Developer Housemarque has cultivated some of the best action-packed arcade-inspired experiences of this console generation. Fans of old-school bullet hells and chasing high scores have been exposed to treat after treat in this genre by the team, so when I found out at E3 that they were making a side-scrolling platform shooter called Matterfall, I was on board before I even tried it out. And—after actually dashing, jumping, and blasting my way through the game at this point—I can say that this is another solid experience dying for you to try reaching the top of its leaderboards.

In Matterfall, players assume control of Avalon Darrow, a soldier-for-hire type that is dropped into the worst situations mankind can cook up and asked to fix them for the right price. In this case, Avalon finds herself on a human colony on the outer reaches of space, where a sprawling megalopolis has cropped up around the red matter mines. Red matter is a highly volatile substance that has become a source of energy in this space sector, not to mention a key driving factor of the area’s economy. Once red matter starts being used to power war machines to protect the colony, however, things take a drastic turn. The machines powered by the substance begin to gain a semblance of sentience, and soon start trying to eradicate all of the humans living there. So, while the colony is in the midst of the largest evacuation in history, Avalon is running into the fray with her trusty hand cannon, looking for the source of the epic disaster so that she can put an end to it.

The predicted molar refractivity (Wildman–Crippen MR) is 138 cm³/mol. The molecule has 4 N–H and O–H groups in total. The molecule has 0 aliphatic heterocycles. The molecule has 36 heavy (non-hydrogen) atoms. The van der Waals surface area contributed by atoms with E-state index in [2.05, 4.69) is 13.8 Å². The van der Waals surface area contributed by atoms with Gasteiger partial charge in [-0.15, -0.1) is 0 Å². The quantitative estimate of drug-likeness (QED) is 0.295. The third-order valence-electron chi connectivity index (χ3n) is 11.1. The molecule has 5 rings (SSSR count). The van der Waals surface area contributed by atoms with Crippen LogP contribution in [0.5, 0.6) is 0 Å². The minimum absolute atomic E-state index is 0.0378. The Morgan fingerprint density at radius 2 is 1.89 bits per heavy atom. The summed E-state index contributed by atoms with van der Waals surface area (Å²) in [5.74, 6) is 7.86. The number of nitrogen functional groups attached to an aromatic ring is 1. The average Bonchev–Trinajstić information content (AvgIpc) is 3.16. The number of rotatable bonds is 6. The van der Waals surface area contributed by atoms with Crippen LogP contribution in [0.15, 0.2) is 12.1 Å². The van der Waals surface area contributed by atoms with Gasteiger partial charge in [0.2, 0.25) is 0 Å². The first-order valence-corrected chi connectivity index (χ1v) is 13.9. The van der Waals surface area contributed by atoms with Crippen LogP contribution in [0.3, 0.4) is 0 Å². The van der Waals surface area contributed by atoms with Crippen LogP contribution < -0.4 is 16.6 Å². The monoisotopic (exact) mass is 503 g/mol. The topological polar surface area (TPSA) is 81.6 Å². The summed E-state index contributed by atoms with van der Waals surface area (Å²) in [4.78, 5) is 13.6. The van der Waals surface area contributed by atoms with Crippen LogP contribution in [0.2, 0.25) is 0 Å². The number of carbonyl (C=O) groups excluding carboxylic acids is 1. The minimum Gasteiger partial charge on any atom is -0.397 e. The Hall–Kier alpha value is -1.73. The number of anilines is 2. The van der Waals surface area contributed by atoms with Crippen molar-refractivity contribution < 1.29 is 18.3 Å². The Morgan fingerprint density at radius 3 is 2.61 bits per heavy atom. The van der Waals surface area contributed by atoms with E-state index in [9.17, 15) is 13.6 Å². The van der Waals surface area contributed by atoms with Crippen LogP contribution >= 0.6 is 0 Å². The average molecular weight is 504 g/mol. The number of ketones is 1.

Like many of Housemarque’s games, Matterfall is simple enough on the surface: Run and gun with Avalon through the game’s 12 different stages, with an end boss waiting in every fourth stage. One of the negatives of Matterfall is 12 stages is definitely not a lot, and you can probably get through the entire experience on normal difficulty in less than five hours. How you get through those 12 stages will be entirely up to you, though, as Avalon will unlock a variety of weapons that change how you may approach a situation. Of course, your score will also be important, so along the way you’ll constantly be trying to keep your multiplier at max, gain bonuses based on how fast you complete a stage and whether you died or not, and find the three or four humans who have been trapped in every non-boss stage.

In that regard, Matterfall offers up a ton of replayability if you’re as fanatical about high scores as I am. With none of the stages really needing more than 20 minutes to complete, you can quickly jump in, customize your loadout beforehand, and really try to plot out the best run possible in order to maximize your score. Upping the difficulty also increases multiplyer potential, meaning mastering harder difficulties will be crucial to maintaining a top spot on the leaderboards. Everything might start to feel a bit repetitive due to the overall lack of stages and enemy types, but finding the best path is usually enough of a distraction to both keep you on your toes and take your mind off that 50th wave of missiles that have appeared overhead, raining down in an attempt to destroy your multiplyer.